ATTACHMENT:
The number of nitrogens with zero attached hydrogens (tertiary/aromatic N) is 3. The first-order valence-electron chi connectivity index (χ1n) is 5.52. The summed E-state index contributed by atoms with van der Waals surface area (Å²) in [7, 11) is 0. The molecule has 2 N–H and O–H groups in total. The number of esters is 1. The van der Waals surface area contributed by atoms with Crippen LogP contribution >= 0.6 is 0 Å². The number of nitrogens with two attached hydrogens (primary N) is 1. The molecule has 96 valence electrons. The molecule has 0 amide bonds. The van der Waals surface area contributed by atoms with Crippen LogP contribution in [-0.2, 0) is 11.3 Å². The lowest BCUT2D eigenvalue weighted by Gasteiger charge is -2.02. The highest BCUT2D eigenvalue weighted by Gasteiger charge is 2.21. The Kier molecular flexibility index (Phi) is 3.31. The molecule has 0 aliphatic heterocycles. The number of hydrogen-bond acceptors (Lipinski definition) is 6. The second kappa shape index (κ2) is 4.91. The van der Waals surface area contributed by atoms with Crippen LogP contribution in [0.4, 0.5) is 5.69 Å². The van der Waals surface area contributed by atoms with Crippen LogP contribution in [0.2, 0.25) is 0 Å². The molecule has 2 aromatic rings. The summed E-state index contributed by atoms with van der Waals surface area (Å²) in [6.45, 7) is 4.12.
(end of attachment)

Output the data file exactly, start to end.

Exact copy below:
The number of nitrogens with zero attached hydrogens (tertiary/aromatic N) is 3. The first-order valence-electron chi connectivity index (χ1n) is 5.52. The summed E-state index contributed by atoms with van der Waals surface area (Å²) in [7, 11) is 0. The molecule has 2 N–H and O–H groups in total. The number of esters is 1. The van der Waals surface area contributed by atoms with Crippen LogP contribution >= 0.6 is 0 Å². The number of nitrogens with two attached hydrogens (primary N) is 1. The molecule has 96 valence electrons. The molecule has 0 amide bonds. The van der Waals surface area contributed by atoms with Crippen LogP contribution in [-0.2, 0) is 11.3 Å². The lowest BCUT2D eigenvalue weighted by Gasteiger charge is -2.02. The highest BCUT2D eigenvalue weighted by Gasteiger charge is 2.21. The Kier molecular flexibility index (Phi) is 3.31. The molecule has 0 aliphatic heterocycles. The number of hydrogen-bond acceptors (Lipinski definition) is 6. The second kappa shape index (κ2) is 4.91. The van der Waals surface area contributed by atoms with Crippen LogP contribution in [0.4, 0.5) is 5.69 Å². The van der Waals surface area contributed by atoms with Crippen LogP contribution in [0.2, 0.25) is 0 Å². The molecule has 2 aromatic rings. The summed E-state index contributed by atoms with van der Waals surface area (Å²) in [6.45, 7) is 4.12.